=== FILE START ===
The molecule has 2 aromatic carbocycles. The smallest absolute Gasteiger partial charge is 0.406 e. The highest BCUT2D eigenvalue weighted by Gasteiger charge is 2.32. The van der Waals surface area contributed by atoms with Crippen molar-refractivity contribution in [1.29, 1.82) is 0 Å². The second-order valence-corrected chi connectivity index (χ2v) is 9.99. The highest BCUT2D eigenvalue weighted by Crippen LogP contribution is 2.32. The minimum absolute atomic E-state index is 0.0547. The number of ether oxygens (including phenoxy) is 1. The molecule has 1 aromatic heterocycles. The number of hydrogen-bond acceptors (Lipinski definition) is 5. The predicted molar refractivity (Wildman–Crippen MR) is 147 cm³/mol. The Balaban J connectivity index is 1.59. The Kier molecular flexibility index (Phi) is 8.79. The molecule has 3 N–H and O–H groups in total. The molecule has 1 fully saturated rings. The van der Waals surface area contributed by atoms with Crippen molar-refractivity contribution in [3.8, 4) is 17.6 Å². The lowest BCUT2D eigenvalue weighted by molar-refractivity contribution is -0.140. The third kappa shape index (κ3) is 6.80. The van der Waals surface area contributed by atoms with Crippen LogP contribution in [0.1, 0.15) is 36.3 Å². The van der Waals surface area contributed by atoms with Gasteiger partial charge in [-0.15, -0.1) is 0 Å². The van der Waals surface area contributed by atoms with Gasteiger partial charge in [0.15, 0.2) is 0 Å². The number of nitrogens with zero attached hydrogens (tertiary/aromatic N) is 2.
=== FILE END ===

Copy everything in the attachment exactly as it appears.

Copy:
The molecule has 2 aromatic carbocycles. The smallest absolute Gasteiger partial charge is 0.406 e. The highest BCUT2D eigenvalue weighted by Gasteiger charge is 2.32. The van der Waals surface area contributed by atoms with Crippen molar-refractivity contribution in [1.29, 1.82) is 0 Å². The second-order valence-corrected chi connectivity index (χ2v) is 9.99. The highest BCUT2D eigenvalue weighted by Crippen LogP contribution is 2.32. The minimum absolute atomic E-state index is 0.0547. The number of ether oxygens (including phenoxy) is 1. The molecule has 1 aromatic heterocycles. The number of hydrogen-bond acceptors (Lipinski definition) is 5. The predicted molar refractivity (Wildman–Crippen MR) is 147 cm³/mol. The Balaban J connectivity index is 1.59. The Kier molecular flexibility index (Phi) is 8.79. The molecule has 3 N–H and O–H groups in total. The molecule has 1 fully saturated rings. The van der Waals surface area contributed by atoms with Crippen molar-refractivity contribution in [3.8, 4) is 17.6 Å². The lowest BCUT2D eigenvalue weighted by molar-refractivity contribution is -0.140. The third kappa shape index (κ3) is 6.80. The van der Waals surface area contributed by atoms with Crippen LogP contribution in [0.1, 0.15) is 36.3 Å². The van der Waals surface area contributed by atoms with Gasteiger partial charge in [-0.15, -0.1) is 0 Å². The van der Waals surface area contributed by atoms with Gasteiger partial charge in [0.15, 0.2) is 0 Å². The number of nitrogens with zero attached hydrogens (tertiary/aromatic N) is 2.